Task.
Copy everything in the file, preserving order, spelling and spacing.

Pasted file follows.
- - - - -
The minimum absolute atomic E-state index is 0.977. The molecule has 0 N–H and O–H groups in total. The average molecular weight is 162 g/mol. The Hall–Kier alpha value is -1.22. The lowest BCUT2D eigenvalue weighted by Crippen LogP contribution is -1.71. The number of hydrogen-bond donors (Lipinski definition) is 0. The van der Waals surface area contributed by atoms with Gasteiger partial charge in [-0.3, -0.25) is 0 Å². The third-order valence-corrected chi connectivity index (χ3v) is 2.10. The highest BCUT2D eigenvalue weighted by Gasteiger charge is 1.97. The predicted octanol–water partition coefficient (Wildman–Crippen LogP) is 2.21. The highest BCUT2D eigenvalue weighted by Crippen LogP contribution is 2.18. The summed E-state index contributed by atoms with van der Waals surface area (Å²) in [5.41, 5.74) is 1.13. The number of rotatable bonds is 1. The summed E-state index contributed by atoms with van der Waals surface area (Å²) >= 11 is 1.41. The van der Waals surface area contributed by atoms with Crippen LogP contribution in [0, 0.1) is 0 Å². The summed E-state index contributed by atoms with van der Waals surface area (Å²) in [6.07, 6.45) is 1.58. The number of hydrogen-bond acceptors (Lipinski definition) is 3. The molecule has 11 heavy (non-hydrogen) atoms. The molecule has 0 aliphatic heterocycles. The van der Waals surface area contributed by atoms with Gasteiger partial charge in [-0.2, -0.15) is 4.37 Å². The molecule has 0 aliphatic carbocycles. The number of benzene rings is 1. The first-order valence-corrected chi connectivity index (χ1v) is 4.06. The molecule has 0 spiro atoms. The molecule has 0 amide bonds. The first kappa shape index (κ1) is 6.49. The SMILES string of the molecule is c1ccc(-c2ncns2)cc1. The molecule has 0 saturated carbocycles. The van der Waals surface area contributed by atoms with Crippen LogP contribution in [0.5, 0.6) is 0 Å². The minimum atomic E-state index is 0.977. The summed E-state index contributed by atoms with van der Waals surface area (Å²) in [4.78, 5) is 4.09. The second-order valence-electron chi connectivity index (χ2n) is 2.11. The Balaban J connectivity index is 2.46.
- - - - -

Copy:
The minimum absolute atomic E-state index is 0.977. The molecule has 0 N–H and O–H groups in total. The average molecular weight is 162 g/mol. The Hall–Kier alpha value is -1.22. The lowest BCUT2D eigenvalue weighted by Crippen LogP contribution is -1.71. The number of hydrogen-bond donors (Lipinski definition) is 0. The van der Waals surface area contributed by atoms with Gasteiger partial charge in [-0.3, -0.25) is 0 Å². The third-order valence-corrected chi connectivity index (χ3v) is 2.10. The highest BCUT2D eigenvalue weighted by Gasteiger charge is 1.97. The predicted octanol–water partition coefficient (Wildman–Crippen LogP) is 2.21. The highest BCUT2D eigenvalue weighted by Crippen LogP contribution is 2.18. The summed E-state index contributed by atoms with van der Waals surface area (Å²) in [5.41, 5.74) is 1.13. The number of rotatable bonds is 1. The summed E-state index contributed by atoms with van der Waals surface area (Å²) >= 11 is 1.41. The van der Waals surface area contributed by atoms with Crippen LogP contribution in [0, 0.1) is 0 Å². The summed E-state index contributed by atoms with van der Waals surface area (Å²) in [6.07, 6.45) is 1.58. The number of hydrogen-bond acceptors (Lipinski definition) is 3. The molecule has 11 heavy (non-hydrogen) atoms. The molecule has 0 aliphatic heterocycles. The van der Waals surface area contributed by atoms with Gasteiger partial charge in [-0.2, -0.15) is 4.37 Å². The molecule has 0 aliphatic carbocycles. The number of benzene rings is 1. The first-order valence-corrected chi connectivity index (χ1v) is 4.06. The molecule has 0 spiro atoms. The molecule has 0 amide bonds. The first kappa shape index (κ1) is 6.49. The SMILES string of the molecule is c1ccc(-c2ncns2)cc1. The molecule has 0 saturated carbocycles. The van der Waals surface area contributed by atoms with Crippen LogP contribution in [0.5, 0.6) is 0 Å². The minimum atomic E-state index is 0.977. The summed E-state index contributed by atoms with van der Waals surface area (Å²) in [4.78, 5) is 4.09. The second-order valence-electron chi connectivity index (χ2n) is 2.11. The Balaban J connectivity index is 2.46.